Last week our Molly daughter, Lolly, said she’d heard a Church speaker wish the concentration of Mormons along the Wasatch Front and in and around Mesa, AZ could be split up to “leaven” the rest of the country. Interesting idea—and I immediately saw the benefits to the Mormons involved. Isolation from other cultures, which is how most Mormons in concentrated areas live, leads to stagnation. History shows that nations that come into contact with other cultures through conquest or trade make great leaps forward in their own culture. Ideas, like hybrid plants, benefit from cross-fertilization.
But the hubris of the notion that the rest of the country needs the “leavening” of Mormons troubles me. How will spreading more Mormons around solve the ills our nation currently faces? Problems like political polarization, unemployment, poverty, violence, drugs, immigration, and education declines.
Certainly, if Utah had solved all these problems, we might have hope that spreading Mormons around would benefit the whole country. As things now stand, I’m not sure that exporting more right-wing Republicans from Utah would solve the country’s political polarization. The Church employs a lot of people in Utah, but isn’t large enough to extend that employment benefit to other states. Likewise, the Church welfare system isn’t large enough even to help all Mormon Utahns in need of food and shelter—and certainly not with health care. Utah divorce rates are about the same as those of other states. Plenty of Mormon single moms and their kids live in poverty. Violence and drug abuse are high in Utah—even among active Church members. The Church has taken a humane position on illegal immigration—but a sizeable number of active members oppose the Church position—and the state legislature passed a harsh immigration bill this year. Education attainments in Utah schools are now challenged by budget cuts and the ongoing call for privatization by legislators with financial stakes in the issue.
Possibly Utah and Mesa Mormons are the ones needing the leavening effect of exposure to people of other faiths.
I live in Utah, a Red, Red state, with isolated patches of blue—if you know where to look. I’m sort of a dusty green myself. I mesh with Reds and Blues about as well as a toad trying to look appealing on a pastry cart. From my observation, Reds and Blues inhabit parallel universes—and not just on politics. Now some similarities exist between the groups, although both would deny it. Reds and Blues are equally certain their beliefs are right and equally vitriolic to those who disagree. Both groups excel at denouncing moral weakness in political leaders of the opposing party while excusing “little mistakes” from their own. About the same number of Red and Blue women work outside the home. Both sides are equally likely to be divorced. From my point of view, the key lifestyle choices separating the groups are:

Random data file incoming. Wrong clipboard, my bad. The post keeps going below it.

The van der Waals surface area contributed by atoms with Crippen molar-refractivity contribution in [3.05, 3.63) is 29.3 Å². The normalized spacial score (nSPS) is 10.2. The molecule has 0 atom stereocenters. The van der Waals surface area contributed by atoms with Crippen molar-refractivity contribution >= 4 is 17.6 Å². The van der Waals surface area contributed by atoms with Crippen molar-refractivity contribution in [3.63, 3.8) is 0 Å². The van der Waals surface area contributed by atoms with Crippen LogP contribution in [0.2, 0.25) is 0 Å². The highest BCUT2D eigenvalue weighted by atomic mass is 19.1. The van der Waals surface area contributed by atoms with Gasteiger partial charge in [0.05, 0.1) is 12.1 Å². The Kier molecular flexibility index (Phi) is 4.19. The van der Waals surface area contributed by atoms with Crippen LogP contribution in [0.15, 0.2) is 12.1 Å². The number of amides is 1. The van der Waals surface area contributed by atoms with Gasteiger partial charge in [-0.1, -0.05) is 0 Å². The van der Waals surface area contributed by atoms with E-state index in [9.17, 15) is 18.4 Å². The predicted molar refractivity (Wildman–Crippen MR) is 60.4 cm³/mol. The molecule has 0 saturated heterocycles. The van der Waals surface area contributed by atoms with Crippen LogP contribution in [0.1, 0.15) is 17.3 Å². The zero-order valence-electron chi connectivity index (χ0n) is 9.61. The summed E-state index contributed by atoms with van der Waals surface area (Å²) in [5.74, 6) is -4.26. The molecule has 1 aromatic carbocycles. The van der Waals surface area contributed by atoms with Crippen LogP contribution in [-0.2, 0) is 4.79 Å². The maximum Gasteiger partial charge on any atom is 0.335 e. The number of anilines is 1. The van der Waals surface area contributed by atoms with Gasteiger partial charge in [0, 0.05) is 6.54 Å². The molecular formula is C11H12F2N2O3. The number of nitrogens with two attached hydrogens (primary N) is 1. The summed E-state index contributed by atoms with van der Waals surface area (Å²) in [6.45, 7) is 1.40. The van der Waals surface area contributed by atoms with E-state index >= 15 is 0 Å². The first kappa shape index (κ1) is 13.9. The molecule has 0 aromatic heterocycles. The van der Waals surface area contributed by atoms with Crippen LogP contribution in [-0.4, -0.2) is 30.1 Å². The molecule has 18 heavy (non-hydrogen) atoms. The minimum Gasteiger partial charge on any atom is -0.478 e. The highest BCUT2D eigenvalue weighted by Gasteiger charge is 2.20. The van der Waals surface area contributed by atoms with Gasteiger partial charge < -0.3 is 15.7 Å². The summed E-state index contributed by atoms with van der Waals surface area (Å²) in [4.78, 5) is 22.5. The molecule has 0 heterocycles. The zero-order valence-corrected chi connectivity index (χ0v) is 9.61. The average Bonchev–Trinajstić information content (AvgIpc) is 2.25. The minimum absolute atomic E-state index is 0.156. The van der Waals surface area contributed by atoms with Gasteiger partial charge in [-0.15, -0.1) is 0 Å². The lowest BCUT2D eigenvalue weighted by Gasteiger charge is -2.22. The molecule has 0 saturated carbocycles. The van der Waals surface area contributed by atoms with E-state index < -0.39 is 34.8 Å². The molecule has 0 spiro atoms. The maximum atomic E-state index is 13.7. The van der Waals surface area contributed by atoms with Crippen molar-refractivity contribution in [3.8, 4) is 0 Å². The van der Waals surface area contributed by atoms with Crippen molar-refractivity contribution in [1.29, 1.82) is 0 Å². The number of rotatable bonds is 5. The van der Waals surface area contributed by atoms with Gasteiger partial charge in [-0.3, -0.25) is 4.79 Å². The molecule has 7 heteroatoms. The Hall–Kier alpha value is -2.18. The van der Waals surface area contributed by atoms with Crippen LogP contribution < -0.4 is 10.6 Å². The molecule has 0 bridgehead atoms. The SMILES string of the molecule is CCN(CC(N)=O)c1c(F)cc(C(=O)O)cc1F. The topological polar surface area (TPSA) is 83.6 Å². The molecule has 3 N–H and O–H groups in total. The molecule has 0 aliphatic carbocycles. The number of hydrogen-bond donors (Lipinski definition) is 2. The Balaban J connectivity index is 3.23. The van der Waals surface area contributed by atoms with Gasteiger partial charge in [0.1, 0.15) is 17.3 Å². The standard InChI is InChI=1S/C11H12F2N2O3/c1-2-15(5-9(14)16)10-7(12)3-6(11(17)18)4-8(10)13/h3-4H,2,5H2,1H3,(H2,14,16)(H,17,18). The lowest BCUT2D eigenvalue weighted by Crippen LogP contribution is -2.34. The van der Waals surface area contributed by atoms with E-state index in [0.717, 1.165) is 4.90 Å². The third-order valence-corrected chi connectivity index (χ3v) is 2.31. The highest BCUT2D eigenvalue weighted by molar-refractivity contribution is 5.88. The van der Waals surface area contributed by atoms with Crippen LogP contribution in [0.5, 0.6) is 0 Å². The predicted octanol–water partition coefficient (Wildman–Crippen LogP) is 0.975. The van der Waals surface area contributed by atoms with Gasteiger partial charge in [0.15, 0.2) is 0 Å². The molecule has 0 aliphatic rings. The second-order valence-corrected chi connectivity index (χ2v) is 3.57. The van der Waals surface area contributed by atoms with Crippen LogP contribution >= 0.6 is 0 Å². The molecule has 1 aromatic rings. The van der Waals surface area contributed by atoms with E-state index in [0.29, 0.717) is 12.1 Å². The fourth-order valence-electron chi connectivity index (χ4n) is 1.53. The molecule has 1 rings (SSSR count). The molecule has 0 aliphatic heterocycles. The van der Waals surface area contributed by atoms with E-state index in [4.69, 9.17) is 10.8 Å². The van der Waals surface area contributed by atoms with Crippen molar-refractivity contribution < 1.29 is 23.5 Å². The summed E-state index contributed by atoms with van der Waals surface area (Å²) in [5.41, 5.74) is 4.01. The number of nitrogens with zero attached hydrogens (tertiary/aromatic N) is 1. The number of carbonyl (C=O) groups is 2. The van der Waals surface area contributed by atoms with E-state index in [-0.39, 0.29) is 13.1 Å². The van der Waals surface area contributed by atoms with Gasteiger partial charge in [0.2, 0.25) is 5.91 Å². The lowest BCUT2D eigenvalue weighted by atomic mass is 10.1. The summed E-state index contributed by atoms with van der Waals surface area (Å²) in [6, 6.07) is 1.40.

- Transportation: Reds love SUVs and large pick-up trucks—even military surplus tanks if they can get them. Blues favor Subarus—less fuel efficient than my Taurus, but a whole lot trendier. Both are lousy drivers. Reds believe they have a Constitutional right to speed, tailgate, and run red lights. Blues are too busy meditating for peace or griping about big cars carrying big families to pay attention to traffic. In Utah, neither group is particularly crazy about my mode of choice—public transportation.
- Food: I’ve learned not to plan lunch dates for Red friends at cozy Tea Shoppes that don’t serve soda. Reds also tend to favor chain restaurants so they know what they’re getting. Reds descend on case-lot sales like magpies on road kill—carting home cases of canned good to nourish their families during the upcoming Apocalypse. Blues daintily select organic food and $3.00 “natural ingredient” cookies at Farmers’ Markets to feed their families for the day. I prefer tanking up on forbidden foods at Costco where I can snack the sample tables without the guilt of actually purchasing fat/sodium laden goodies.
- Reds abhor movies with graphic sex, but don’t mind graphic violence—so long as the good guys win. Blues abhor violent movies but don’t object to sex—so long as it’s between consenting adults. Personally, I like Desperate Housewives–sex, violence and humor with one flick of the remote.
- Reds and Blues both prefer “unbiased news.” Reds get theirs from Fox while Blues view MSNBC. Reds shiver at Glenn Beck and Rush Limbaugh’s warnings that America is going to hell in a hand basket. Blues chortle at Jon Stewart’s and Stephen Colbert’s warnings that Beck and Limbaugh are carrying the hand basket in which we’re all riding to hell.
- Reds are significantly more likely to attribute natural disasters to the “last days” or see them as punishment for the wicked. Blues blame global warming. And Ma Nature does her best to accommodate the fears of both.
- Reds are more likely to spend Sundays at church wishing they were home watching TV, walking the dog or washing the car. Blues are more likely to actually be at home watching TV, walking the dog, or washing the car.
Hope for reconciliation, even friendship between Reds and Blues is about as wistful as looking for ripe tomatoes the day after setting out plants in May. It’s not just politics—it’s deep core values. Really, a tea drinker and a cola drinker have nothing in common—except in our family. George is pretty adept at quaffing a diet Coke from his right hand while nursing a cup of tea in his left.